Searched for photos showing the exhaust Bob, but no luck.
I fabricated the front pipes useing pipe into pipe joints instead of
flange joints. Silencer is / was a stainless Burgess copy and tail pipes also in stainless.
Couple of photos showing the body being mounted, and the all syncro box mounted to a XK bell with no rear mount for the box , due to the addition of rear engine mounts. Clutch operation is hydraulic. Pedals were later changed to floor / bulkhead twin masters plus clutch master but not by me.


Thanks! You’ve used a stainless silencer and tail pipes. I came across a (2001) contribution from Bruce Cunningham regarding the “attractiveness” of mild steel twin pipe exhaust systems for the XK 120, which I would like to share with other interested readers, including Nick and other “non-believers”. I think the best title for this contribution would be “The sound of music”.

One of the characteristics that creates the unique twin-pipe XK sound is the fact that you have a split manifold which produces essentially two three-cylinder engines singing in harmony. With the pipes formed to create equal length paths for each set of three cylinders, the harmony is two identical frequencies that are 180 degrees apart in their wave forms. The two-in-two-out muffler with straight through pipes on each side allows some mixing of the sounds which enriches the sound before it exits the tail pipes. This music quality cannot be duplicated in a system that has both exhausts merging into one pipe prior to exiting the system.

The silencer has two straight pipes inside that are perforated. The perforations just allow the sound waves to be attenuated as the gasses pass unimpeded through the straight pipes. Some part of the sound waves pass through to the opposite perforated pipe where valleys in the primary sound wave are partially filled in by the peaks of the one from the other side.–

The sound waves produced by the exhaust valves aren’t sinusoidal: it’s the complexity of the wave forms that creates the richness and uniqueness of the sound quality. Air vibrating in a pure sine wave has a very bland sound. Example: piano strings are three to a key and are tuned slightly out of tune with their mates to give each key a richer quality.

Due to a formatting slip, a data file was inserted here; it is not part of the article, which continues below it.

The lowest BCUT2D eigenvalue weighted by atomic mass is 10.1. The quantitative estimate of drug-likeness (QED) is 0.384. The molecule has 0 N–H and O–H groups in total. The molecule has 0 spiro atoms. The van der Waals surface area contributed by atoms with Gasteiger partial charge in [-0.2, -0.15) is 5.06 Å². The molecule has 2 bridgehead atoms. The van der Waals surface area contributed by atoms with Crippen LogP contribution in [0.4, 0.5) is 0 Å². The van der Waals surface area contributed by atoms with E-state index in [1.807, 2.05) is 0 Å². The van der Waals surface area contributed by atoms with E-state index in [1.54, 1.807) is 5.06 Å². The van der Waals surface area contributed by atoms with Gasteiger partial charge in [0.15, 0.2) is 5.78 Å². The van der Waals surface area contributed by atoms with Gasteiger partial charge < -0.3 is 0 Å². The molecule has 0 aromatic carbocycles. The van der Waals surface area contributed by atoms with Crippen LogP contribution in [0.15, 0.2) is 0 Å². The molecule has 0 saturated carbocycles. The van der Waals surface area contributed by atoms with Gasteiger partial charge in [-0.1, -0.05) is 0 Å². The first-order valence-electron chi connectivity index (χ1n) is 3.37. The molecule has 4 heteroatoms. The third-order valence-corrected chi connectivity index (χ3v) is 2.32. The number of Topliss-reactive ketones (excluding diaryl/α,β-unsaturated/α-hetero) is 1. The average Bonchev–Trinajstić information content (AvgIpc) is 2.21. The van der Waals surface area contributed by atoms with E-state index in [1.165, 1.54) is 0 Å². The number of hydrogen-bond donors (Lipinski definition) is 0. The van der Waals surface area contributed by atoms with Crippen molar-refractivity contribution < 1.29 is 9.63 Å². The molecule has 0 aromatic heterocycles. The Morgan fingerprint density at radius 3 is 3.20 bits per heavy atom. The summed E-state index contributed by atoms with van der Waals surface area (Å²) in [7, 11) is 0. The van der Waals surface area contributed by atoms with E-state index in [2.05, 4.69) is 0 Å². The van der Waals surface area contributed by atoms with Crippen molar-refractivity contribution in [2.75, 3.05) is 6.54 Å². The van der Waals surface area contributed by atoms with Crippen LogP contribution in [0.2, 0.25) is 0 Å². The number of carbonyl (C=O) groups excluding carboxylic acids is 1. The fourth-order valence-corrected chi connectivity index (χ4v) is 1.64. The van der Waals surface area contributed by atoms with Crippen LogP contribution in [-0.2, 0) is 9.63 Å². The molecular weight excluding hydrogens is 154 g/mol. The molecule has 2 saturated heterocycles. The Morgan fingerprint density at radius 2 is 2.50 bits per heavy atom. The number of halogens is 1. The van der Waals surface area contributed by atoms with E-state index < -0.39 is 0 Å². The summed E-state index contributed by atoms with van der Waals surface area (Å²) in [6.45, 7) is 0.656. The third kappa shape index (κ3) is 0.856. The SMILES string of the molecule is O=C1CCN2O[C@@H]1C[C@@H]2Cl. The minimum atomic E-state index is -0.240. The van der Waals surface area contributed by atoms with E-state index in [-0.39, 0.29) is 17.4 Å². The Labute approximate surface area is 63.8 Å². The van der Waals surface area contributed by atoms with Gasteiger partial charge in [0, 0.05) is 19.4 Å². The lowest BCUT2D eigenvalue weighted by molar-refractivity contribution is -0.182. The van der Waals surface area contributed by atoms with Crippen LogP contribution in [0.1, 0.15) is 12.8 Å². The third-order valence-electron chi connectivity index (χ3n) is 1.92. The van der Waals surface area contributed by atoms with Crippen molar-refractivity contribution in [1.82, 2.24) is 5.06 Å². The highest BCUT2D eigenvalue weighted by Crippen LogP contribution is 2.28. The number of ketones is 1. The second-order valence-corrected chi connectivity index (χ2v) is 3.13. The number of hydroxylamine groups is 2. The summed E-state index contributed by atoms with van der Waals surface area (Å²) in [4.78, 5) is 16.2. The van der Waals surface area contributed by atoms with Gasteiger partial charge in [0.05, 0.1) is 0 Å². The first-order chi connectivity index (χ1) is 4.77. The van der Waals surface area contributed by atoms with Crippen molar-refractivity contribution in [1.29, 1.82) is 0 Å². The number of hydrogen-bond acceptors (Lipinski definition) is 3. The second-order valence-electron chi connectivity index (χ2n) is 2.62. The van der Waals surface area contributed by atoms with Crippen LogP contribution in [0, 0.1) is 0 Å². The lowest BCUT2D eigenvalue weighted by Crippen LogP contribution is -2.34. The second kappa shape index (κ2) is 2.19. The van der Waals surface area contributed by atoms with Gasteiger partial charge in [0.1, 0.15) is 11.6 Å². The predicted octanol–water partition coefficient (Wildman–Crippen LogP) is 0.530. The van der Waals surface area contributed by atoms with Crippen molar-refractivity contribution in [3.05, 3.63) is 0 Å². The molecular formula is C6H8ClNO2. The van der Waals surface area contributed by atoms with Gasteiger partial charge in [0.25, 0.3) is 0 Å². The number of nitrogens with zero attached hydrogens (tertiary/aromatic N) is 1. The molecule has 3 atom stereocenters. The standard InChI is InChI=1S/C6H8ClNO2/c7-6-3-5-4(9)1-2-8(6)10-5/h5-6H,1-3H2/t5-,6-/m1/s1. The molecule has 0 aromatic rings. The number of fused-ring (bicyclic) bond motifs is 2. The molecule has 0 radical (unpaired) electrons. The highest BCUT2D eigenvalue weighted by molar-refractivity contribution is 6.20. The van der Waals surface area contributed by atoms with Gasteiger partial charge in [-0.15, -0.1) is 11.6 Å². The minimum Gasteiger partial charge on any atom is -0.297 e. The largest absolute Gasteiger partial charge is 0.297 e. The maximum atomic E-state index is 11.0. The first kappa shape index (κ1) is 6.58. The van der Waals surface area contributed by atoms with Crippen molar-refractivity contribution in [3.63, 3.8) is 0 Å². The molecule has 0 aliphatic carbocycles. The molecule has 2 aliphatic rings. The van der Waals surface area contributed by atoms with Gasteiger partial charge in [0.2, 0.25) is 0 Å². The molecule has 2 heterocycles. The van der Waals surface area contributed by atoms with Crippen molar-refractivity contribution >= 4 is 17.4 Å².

The first resonance point is at 1600 rpm (where the peaks are at the end of the pipe as the wave`exits). The next is at 3200 (the next octave) for six cylinders and at this point there is a harmonic present as this is the resonance point for each of the 3 cylinder sets. There’s a really beautiful sound at 2400 (midpoint between 1600 and 3200) rpm where the sound swell slightly with a pleasant mixture of harmonics. This is about 53 mph where I tend to drive just for the sound - it’s almost like cruise control as my foot tends to adjust the speed for the sound almost automatically.

Listening to the various crescendos and diminuendos and the multiple harmonics throughout the range is a big part of the joy of XK driving.

Bruce Cunningham (XK Lovers Forum 2001)

1 Like

peter, sorry If I had realised it was your own work certainly wouldn’t have commented and certainly agree after cleaning an painting it would have looked a lot better.
As to your latest idea S680466 somthing similiar has been done to 669031 excepting they have cut a a hole through the chassis rail below mufflers to bring normal manifolds and pipes from inside to outside the chassis! not over the top as you have done